Dear Readers, the open, collaborative project that is #tuffsocksnaturally– spinning, dyeing and knitting tuff socks without nylon– has led to an article by the wonderful Rebecca Marsh and myself in PLY Magazine.
PLY is a rather fabulous magazine run by Jacey Boggs, whose spinning know-how, fabulous art yarn spinning videos, book and craftsy classes the spinners among you may well have learned from. I know I have. I listened to her extraordinary podcast years ago and appreciated her blog while it lasted–both since eclipsed by Ply. Should you wish to look into Ply and read our article–needless to say it is available online here–and digital copies are one of the options for those of us far from North America, where the magazine is published. We are in the Sock Yarn Issue, Winter 2018. Winter in the other hemisphere, Australian friends!! I write from a sweaty location in sub tropical Australia where knitting socks at this time of year (because needless to say I am knitting them) even turns the heads of knitters in this heat.
This project was such fun–and only partly because socks are the best knitting projects. Mostly because Rebecca from Needle and Spindle is a fabulous, creative, generous, and wise collaborator. It has been a privilege to work with someone so gracious, experienced and farsighted. You can read her post about our article here. Without her, my spinning Suffolk would have been a preoccupation of mine without all the fun of discussion, social media, and collaborative exchange.
Meanwhile, I am knitting down leg 2 of one pair of socks and headed for the outrageous cochineal pair of tuff frankensocks-to-be depicted above.
There has been a return of my Royal Show entries. I was so unwell when I spun some of them, and had no option but to submit things already dyed rather than dye to purpose, that I was surprised to win any prize at all on these grounds–and then, there are much better spinners than me!
I applied cochineal to some of the Suffolk previously dyed with indigo in places, and to the Ryeland. The hen is a Royal Show reference–and the colour in the photo above and right is a better reflection of the cochineal than the one below…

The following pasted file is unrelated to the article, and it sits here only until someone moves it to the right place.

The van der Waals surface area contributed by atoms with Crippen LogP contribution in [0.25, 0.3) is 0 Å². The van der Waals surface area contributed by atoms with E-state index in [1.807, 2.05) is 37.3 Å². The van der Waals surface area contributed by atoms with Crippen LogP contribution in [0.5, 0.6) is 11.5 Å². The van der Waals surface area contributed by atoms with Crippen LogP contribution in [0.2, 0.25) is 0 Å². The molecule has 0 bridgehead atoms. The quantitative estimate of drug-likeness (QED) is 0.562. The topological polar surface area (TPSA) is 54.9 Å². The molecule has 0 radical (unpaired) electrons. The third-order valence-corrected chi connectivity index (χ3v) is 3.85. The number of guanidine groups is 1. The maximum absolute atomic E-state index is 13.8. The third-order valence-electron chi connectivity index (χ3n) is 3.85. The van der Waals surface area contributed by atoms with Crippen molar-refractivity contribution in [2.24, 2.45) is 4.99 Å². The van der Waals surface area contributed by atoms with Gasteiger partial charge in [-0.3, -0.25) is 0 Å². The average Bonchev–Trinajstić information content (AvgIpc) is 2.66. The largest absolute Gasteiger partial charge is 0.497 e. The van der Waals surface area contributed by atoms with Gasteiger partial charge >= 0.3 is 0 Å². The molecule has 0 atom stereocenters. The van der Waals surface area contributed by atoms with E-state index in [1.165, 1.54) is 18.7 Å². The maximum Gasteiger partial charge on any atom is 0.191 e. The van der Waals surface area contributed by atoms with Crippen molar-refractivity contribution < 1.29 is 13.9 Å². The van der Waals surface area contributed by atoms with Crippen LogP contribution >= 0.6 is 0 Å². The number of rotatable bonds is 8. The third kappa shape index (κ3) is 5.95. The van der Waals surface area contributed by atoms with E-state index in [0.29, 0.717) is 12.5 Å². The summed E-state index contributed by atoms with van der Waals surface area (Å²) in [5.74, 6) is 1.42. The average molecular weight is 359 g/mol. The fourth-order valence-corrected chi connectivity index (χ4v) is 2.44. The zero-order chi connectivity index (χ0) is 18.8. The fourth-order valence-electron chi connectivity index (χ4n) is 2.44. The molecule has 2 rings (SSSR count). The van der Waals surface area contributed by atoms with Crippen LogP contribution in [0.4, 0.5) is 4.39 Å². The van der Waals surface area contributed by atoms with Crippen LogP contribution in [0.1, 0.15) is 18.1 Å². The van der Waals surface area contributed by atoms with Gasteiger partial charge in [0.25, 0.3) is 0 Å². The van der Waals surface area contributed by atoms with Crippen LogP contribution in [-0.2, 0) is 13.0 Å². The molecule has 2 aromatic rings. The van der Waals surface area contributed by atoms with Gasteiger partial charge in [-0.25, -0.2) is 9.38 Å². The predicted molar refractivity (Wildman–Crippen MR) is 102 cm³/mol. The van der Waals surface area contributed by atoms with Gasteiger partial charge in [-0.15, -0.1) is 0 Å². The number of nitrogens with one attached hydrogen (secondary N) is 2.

Some time back, I decided to use up of some fibres that had been purchased years ago with specific uses in mind that no longer seem interesting to me. First, Perendale curls that I had used to create lockspun yarns. After all the sock yarn spinning I’ve done in the last six months, this was massive! I also spun up small quantities of commercially dyed merino roving but don’t seem to have taken pictures of it.
I found I also had some eucalyptus dyed batts and some carded local wool I’d prepared some time ago, and as serious fibre prep has felt beyond me in the last while, I spun them too.
I progressed on through roving in the stash to some oatmeal BFL dyed by The Thylacine and acquired from a destash a few years ago. The braids were so spectacular! I tried to maintain some of the colour changes. And I also discovered I had some Australian grown Cormo from the Tonne of Wool–most of mine went to a fine spinning competition at my Guild, but I found a little bag of odds and ends of Cormo roving and it was buttery, velvety, exquisitely soft. Also, so white I didn’t get a great photo of it!
This post is part of the Tuff Socks Naturally project, an open, collaborative project exploring more sustainable alternatives to superwash and nylon in sock yarn. You can join in on the discussion on this blog or on the blog of the fabulous Rebecca at Needle and Spindle or on Instagram using the hashtag #tuffsocksnaturally. It is from Rebecca that this rather beautiful fleece came to me. She gave it to me washed, with its lock formation intact in a way that I almost never manage. I am deeply grateful for this wonderful gift!
There was a day I was so keen to get spinning, I pulled this fleece from its calico bag next to the drum carder and visualised carding it. And put it back in its bag! The care and work represented by its beautiful cleansing was just too precious. In the end I decided to flick card each lock individually and spin directly from the lock, and what a lovely experience that was.
It shouldn’t be a surprise, but I think I am getting better at spinning sock yarn through practising–and with such a lovely, beautifully prepared fibre and a longer, softer lock than the Suffolk, this felt a real breeze to spin. I’m really happy with this result.
Ultimately I decided to dye it in cochineal with some vinegar in hopes of heightening the red tones. And now, my friends, it has wandered off to be exhibited in the Royal Show!